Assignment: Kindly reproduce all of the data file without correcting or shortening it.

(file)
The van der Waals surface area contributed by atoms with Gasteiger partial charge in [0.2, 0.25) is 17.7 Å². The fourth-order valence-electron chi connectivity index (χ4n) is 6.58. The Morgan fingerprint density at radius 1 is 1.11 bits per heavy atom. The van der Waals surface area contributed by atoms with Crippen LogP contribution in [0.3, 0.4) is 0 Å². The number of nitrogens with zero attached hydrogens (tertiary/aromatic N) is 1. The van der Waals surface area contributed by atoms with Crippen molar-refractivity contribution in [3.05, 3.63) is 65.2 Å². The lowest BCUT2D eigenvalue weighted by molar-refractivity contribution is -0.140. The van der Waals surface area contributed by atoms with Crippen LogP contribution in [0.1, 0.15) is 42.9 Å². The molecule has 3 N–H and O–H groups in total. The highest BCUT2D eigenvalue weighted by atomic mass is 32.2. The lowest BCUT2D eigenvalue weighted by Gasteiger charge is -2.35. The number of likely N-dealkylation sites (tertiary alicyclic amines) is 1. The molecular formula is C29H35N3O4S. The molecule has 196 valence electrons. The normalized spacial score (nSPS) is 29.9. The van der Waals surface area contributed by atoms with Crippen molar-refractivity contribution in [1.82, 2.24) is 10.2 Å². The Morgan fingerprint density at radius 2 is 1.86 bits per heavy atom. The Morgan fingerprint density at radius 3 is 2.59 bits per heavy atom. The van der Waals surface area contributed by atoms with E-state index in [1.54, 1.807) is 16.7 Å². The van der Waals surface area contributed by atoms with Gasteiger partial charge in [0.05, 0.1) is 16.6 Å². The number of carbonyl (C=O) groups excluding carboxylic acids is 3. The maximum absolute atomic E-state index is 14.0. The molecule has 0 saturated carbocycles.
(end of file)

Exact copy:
The van der Waals surface area contributed by atoms with Gasteiger partial charge in [0.2, 0.25) is 17.7 Å². The fourth-order valence-electron chi connectivity index (χ4n) is 6.58. The Morgan fingerprint density at radius 1 is 1.11 bits per heavy atom. The van der Waals surface area contributed by atoms with Crippen LogP contribution in [0.3, 0.4) is 0 Å². The number of nitrogens with zero attached hydrogens (tertiary/aromatic N) is 1. The van der Waals surface area contributed by atoms with Crippen molar-refractivity contribution in [3.05, 3.63) is 65.2 Å². The lowest BCUT2D eigenvalue weighted by molar-refractivity contribution is -0.140. The van der Waals surface area contributed by atoms with Crippen LogP contribution in [0.1, 0.15) is 42.9 Å². The molecule has 3 N–H and O–H groups in total. The highest BCUT2D eigenvalue weighted by atomic mass is 32.2. The lowest BCUT2D eigenvalue weighted by Gasteiger charge is -2.35. The number of likely N-dealkylation sites (tertiary alicyclic amines) is 1. The molecular formula is C29H35N3O4S. The molecule has 196 valence electrons. The normalized spacial score (nSPS) is 29.9. The van der Waals surface area contributed by atoms with Crippen molar-refractivity contribution in [1.82, 2.24) is 10.2 Å². The Morgan fingerprint density at radius 2 is 1.86 bits per heavy atom. The Morgan fingerprint density at radius 3 is 2.59 bits per heavy atom. The van der Waals surface area contributed by atoms with E-state index in [1.54, 1.807) is 16.7 Å². The van der Waals surface area contributed by atoms with Gasteiger partial charge in [0.05, 0.1) is 16.6 Å². The number of carbonyl (C=O) groups excluding carboxylic acids is 3. The maximum absolute atomic E-state index is 14.0. The molecule has 0 saturated carbocycles.